Costas Laliotis, PASOK’s former general secretary, who was forced to resign by the party president and prime minister Costas Simitis, cast blame for his fall on the U.S. ambassador, Thomas Miller. Speaking at PASOK’s Central Committee meeting, Laliotis stated that he was punished because he had organized demonstrations before the Iraq war.
“That’s ridiculous,” the U.S. ambassador said, replying to claims that he interfered with PASOK’s internal affairs
This statement was viewed by political commentators as intended to hurt his successor, Michalis Chrysochoidis, and Foreign Minister George Papandreou, both of whom have good relations with U.S. officials.
Mr. Miller had said that the references, made by Mr. Laliotis in his speech before PASOK’s Central Committee regarding interventions made by him, were ridiculous. Mr. Laliotis commented by saying that what Mr. Miller said is characteristic of him.
Greece has a proud foreign policy, stressed Papandreou from the northwestern Greek city of Grevena. The statement was made when he was called to comment on the statements made by Laliotis, who spoke about an involvement of the U.S. factor in the party’s internal affairs. Referring to the government reshuffle, Papandreou stated that the prime minister made his choices and decided that hard work is needed to materialize significant work in all sectors.
“Costas Laliotis was punished because he did not follow the Greek government’s complete alignment with [President George] Bush’s policy, and he brought PASOK’s followers into the streets in peace rallies against the Iraq war. With this major and provocative action, the full Americanization of the ruling party is being attempted, and this is equal to a national tragedy,” prominent Greek composer Mikis Theodorakis told the Athens daily Kathimerini.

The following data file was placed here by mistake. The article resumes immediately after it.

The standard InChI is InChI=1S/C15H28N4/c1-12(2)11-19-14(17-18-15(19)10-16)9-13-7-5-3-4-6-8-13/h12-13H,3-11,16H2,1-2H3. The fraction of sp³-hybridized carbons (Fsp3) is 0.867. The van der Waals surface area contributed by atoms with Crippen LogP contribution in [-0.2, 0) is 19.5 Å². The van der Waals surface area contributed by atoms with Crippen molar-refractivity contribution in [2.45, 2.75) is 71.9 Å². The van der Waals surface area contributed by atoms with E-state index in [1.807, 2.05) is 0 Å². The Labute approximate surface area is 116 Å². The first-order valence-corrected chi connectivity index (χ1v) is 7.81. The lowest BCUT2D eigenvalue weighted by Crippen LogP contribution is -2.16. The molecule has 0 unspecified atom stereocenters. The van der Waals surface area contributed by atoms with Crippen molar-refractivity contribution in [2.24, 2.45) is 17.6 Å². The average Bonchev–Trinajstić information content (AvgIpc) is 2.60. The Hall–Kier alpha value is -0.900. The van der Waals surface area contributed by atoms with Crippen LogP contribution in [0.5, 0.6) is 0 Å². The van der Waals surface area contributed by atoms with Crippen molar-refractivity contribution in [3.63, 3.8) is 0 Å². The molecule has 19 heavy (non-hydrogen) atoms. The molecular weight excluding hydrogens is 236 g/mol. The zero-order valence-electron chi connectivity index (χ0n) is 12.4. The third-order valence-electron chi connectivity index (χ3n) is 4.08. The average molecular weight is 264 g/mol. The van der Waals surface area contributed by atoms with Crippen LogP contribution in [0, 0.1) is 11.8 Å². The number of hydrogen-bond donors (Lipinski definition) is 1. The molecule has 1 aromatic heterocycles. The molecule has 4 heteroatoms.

Speaking at the Central Committee meeting, Kostas Laliotis said he will not run for Parliament in the next election but indicated he will keep an eye on developments. In a speech detailing his twenty months as general secretary and his 29 years in the party, Laliotis indicated that he will not sit quietly on the sidelines. On Simitis, he told the Central Committee, “I respect his choices and his reasoning. But I disagree radically with his decision because I do not feel that I am an obstacle to his strategy for victory and PASOK’s renewal.” He likened his departure to the sacrifice of Princess Iphigeneia before the Trojan War.
“I sincerely hope that with my sacrifice a tailwind will blow… and PASOK will win again,” he said.
Kostas Laliotis rejected Prime Minister Simitis’ proposal for his return to the government, underscoring that he did not consider himself an obstacle to the ruling PASOK party renewal and course to victory in the national elections. He also hinted at being undermined by senior officials whom he refused to name.
Being the only candidate, Public Order Minister, Mihalis Hrisohoidis was elected the new general secretary by an overwhelming majority. Among members elected for the Executive Office are Apostolos Kaklamanis, Fofi Genimata, Milena Apostolaki, Tonia Antoniou, Kostas Geitonas and Giorgos Panagiotakopoulos.
Hrisohoidis expressed satisfaction at the number of votes he gathered and committed himself to working hard for a substantial renewal of the party with respect to its past which will lead to victory in the forthcoming national elections.
The initiative is part of a general shake-up promised by Prime Minister Simitis once his term as EU president ended. In a lengthy speech, Simitis said there would be a radical renewal of positions and policies focused on a single goal, “winning the polls.” Simitis also announced that a real social cohesion chart will be announced in September. It will comprise the basis of the PASOK party pre-election campaign aimed at increasing low incomes, reducing the cost of living and strengthening medium-size businesses. In another part of his speech he accused the main opposition New Democracy party of scandal-mongering and groundless promises.